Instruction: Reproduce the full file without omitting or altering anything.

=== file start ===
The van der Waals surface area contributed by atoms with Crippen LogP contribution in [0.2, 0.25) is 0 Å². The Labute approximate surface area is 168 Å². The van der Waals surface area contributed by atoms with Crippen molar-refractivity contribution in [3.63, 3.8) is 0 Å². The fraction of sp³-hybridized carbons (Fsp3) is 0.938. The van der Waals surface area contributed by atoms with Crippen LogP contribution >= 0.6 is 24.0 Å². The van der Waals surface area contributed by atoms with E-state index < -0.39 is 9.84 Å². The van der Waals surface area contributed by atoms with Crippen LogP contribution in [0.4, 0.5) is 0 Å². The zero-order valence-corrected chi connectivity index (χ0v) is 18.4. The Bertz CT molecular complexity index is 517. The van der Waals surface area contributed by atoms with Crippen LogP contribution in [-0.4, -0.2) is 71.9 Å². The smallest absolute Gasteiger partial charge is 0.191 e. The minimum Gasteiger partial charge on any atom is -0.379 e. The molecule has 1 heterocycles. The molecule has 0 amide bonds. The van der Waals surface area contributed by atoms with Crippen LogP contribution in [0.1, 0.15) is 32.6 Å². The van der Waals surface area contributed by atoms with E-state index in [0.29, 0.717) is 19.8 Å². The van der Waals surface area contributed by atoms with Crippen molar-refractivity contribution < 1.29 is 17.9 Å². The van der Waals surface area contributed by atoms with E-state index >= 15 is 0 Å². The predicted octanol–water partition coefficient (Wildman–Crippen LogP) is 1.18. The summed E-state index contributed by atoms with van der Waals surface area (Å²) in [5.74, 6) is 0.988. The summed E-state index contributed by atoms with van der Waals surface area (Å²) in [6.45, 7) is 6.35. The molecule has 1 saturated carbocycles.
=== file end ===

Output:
The van der Waals surface area contributed by atoms with Crippen LogP contribution in [0.2, 0.25) is 0 Å². The Labute approximate surface area is 168 Å². The van der Waals surface area contributed by atoms with Crippen molar-refractivity contribution in [3.63, 3.8) is 0 Å². The fraction of sp³-hybridized carbons (Fsp3) is 0.938. The van der Waals surface area contributed by atoms with Crippen LogP contribution >= 0.6 is 24.0 Å². The van der Waals surface area contributed by atoms with E-state index < -0.39 is 9.84 Å². The van der Waals surface area contributed by atoms with Crippen LogP contribution in [0.4, 0.5) is 0 Å². The zero-order valence-corrected chi connectivity index (χ0v) is 18.4. The Bertz CT molecular complexity index is 517. The van der Waals surface area contributed by atoms with Crippen LogP contribution in [-0.4, -0.2) is 71.9 Å². The smallest absolute Gasteiger partial charge is 0.191 e. The minimum Gasteiger partial charge on any atom is -0.379 e. The molecule has 1 heterocycles. The molecule has 0 amide bonds. The van der Waals surface area contributed by atoms with Crippen LogP contribution in [0.1, 0.15) is 32.6 Å². The van der Waals surface area contributed by atoms with E-state index in [0.29, 0.717) is 19.8 Å². The van der Waals surface area contributed by atoms with Crippen molar-refractivity contribution < 1.29 is 17.9 Å². The van der Waals surface area contributed by atoms with E-state index >= 15 is 0 Å². The predicted octanol–water partition coefficient (Wildman–Crippen LogP) is 1.18. The summed E-state index contributed by atoms with van der Waals surface area (Å²) in [5.74, 6) is 0.988. The summed E-state index contributed by atoms with van der Waals surface area (Å²) in [6.45, 7) is 6.35. The molecule has 1 saturated carbocycles.